Texas Abortion Law Hurts Thousands of Women With Unwanted Pregnancies

Anti-abortion laws in the United States are becoming controversial on the issue of clinic availability and expenses, especially in those regions that are already facing limited reproductive health-care services.

Reportedly, the Texas’ Omnibus Abortion Bill, also called HB2, has triggered the closure of more than half of the 42 clinics previously operating in the state.

The newly-constituted law in Texas requires abortion clinics to satisfy hospital-level operating procedures, which makes the smaller clinics expensive for women seeking termination of undesired pregnancy.

The contention is whether the law unconstitutionally restricts a woman’s right to terminate a pregnancy. The United States Supreme Court is reviewing the constitutionality of the Texas abortion law, whether it imposes too much of a burden on women seeking an abortion.

HB2 is one of the most anticipated cases in the United States owing to its restrictive nature, and arguably the most significant reproductive rights case the court has reviewed in decades.

The anti-abortion law apparently has the opinions of judges deeply divided since the decision could affect thousands of women. There is possibility that the court might send the case back to lower courts to again review the impact of the clinics shutdowns.


Beyond Texas, 13 other states have enacted similar laws, and opponents have filed petitions in courts to block the restrictions. Democrats and reproductive rights organizations are opposing the anti-abortion laws in court on many grounds.


HB2 not only makes abortion less accessible and more expensive, it also restricts the kind of medical procedures available. Reportedly, women are now being forced to adopt surgical procedures instead of the pill-based abortion they preferred. Texas abortion laws now require women to collect abortion-related prescription in person, which they could avail through a telephone call earlier.

A report released by the Center For Reproductive Rights, which is representing the clinics, highlighted the risk.

“If the Supreme Court declines to review the case and allows the challenged provisions to go into effect, the state would be left with as few as 10 clinics to serve a population of 5.4 million women of reproductive age.”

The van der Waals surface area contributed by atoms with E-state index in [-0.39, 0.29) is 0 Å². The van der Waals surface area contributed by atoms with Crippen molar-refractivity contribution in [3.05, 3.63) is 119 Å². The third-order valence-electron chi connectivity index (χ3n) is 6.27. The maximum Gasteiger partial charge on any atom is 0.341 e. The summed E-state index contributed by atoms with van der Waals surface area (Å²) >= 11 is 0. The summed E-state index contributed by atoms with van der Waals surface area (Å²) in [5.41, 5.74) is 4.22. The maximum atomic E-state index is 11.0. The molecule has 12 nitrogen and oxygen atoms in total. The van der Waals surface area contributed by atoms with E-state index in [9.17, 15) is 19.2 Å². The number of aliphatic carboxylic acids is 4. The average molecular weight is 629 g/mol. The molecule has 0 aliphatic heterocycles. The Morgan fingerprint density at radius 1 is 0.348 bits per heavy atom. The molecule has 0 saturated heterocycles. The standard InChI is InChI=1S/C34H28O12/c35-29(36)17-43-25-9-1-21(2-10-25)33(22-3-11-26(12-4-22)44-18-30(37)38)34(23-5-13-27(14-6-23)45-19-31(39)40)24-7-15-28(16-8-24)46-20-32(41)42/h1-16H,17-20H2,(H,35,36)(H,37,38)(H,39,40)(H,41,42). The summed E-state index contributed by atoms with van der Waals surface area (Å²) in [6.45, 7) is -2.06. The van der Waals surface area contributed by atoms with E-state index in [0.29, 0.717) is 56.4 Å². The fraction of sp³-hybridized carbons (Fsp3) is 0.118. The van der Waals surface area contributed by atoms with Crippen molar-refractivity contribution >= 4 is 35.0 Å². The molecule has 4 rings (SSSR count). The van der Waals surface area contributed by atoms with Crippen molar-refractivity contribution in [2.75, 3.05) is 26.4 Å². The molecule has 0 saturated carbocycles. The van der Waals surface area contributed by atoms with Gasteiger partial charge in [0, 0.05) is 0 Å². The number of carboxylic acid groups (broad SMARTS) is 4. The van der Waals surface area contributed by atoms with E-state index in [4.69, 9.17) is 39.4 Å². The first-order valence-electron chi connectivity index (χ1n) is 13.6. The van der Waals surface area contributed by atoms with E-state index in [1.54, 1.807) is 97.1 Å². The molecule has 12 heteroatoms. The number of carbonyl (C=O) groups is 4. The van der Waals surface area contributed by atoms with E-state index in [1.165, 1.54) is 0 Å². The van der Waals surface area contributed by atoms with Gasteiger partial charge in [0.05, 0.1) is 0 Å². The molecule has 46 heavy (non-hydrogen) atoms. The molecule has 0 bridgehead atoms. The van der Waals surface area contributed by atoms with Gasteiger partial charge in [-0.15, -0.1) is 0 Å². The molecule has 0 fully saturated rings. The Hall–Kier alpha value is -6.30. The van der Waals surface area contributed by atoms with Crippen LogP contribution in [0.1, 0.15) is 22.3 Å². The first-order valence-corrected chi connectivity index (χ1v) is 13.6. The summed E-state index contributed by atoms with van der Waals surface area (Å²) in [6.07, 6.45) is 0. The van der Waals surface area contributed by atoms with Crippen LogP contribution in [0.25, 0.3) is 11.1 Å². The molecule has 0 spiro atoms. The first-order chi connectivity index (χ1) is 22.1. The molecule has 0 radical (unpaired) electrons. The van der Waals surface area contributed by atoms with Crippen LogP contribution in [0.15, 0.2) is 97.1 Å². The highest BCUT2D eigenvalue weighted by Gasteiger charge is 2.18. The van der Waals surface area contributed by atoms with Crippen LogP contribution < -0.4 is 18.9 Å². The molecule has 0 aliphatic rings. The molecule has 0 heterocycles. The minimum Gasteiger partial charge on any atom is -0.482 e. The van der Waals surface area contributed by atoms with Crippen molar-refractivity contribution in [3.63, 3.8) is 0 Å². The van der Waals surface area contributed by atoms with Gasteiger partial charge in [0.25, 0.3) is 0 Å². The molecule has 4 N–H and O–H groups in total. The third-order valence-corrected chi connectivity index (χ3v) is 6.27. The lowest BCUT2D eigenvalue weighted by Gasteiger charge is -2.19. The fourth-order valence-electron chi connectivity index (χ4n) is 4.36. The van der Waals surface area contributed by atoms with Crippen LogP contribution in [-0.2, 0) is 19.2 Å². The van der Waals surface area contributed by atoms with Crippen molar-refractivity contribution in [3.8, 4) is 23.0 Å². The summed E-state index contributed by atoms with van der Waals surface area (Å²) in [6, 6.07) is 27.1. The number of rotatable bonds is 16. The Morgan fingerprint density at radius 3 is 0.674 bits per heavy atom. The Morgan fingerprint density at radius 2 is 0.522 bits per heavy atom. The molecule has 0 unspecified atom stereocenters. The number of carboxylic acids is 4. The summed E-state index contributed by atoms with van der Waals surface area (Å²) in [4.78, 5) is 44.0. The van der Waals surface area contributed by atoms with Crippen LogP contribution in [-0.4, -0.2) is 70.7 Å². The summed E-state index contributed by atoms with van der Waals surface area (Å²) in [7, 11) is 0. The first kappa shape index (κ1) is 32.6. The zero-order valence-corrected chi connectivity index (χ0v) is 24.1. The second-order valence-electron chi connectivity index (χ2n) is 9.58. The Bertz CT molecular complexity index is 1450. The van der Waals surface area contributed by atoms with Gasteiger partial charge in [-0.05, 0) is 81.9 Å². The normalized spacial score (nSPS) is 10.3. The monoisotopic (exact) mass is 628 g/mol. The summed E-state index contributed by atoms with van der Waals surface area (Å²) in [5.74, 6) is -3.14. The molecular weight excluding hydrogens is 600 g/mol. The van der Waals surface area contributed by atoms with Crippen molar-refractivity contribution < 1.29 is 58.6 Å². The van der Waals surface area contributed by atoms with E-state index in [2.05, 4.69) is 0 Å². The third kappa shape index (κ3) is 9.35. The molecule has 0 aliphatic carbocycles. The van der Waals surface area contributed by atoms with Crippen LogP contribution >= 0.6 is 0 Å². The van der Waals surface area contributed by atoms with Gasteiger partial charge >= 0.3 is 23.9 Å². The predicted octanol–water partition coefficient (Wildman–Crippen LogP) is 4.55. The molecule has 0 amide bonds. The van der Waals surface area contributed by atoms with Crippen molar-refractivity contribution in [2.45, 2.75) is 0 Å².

The closure of abortion clinics in Texas has made women wait longer during medical emergency and others are traveling hundreds of miles, sometimes beyond the state for the procedure. A study shows that at least 100,000 Texas Women have attempted self-induced abortions due to the impact of clinic shutdowns.


Reportedly long drives and packed waiting rooms have become the norm for the women in Texas, and cases of second-trimester abortions are rising because of the wait for an appointment.

“Texas lawmakers defended the provisions saying the abortion laws are intended to improve the safety of the clinics, and despite the closure of many clinics, abortion is legal and accessible in Texas,” The New York Times reported.

Former Texas governor Rick Perry who signed the law while he was in office wants it upheld by the court. He is currently running for the Republican nomination in 2016.

Meanwhile New Mexico is becoming the new abortion magnet. The number of out-of-state women coming here for abortions has doubled in the past three years. Nearly 20 percent of the roughly 4,500 abortions performed in New Mexico in 2014 involved women from out of state, according to state Department of Health data,” the Albuquerque Journal reported.

In contrast to Texas, New Mexico follows a liberal approach to abortion and is one of the few states in the United States that permits abortions at any stage of pregnancy.

Should the Supreme Court uphold the new legislation, it would mean more long-distance travel, weeks of delays, overnight stays, higher expenses, and unwanted surgeries added to the list of millions of women across the United States.

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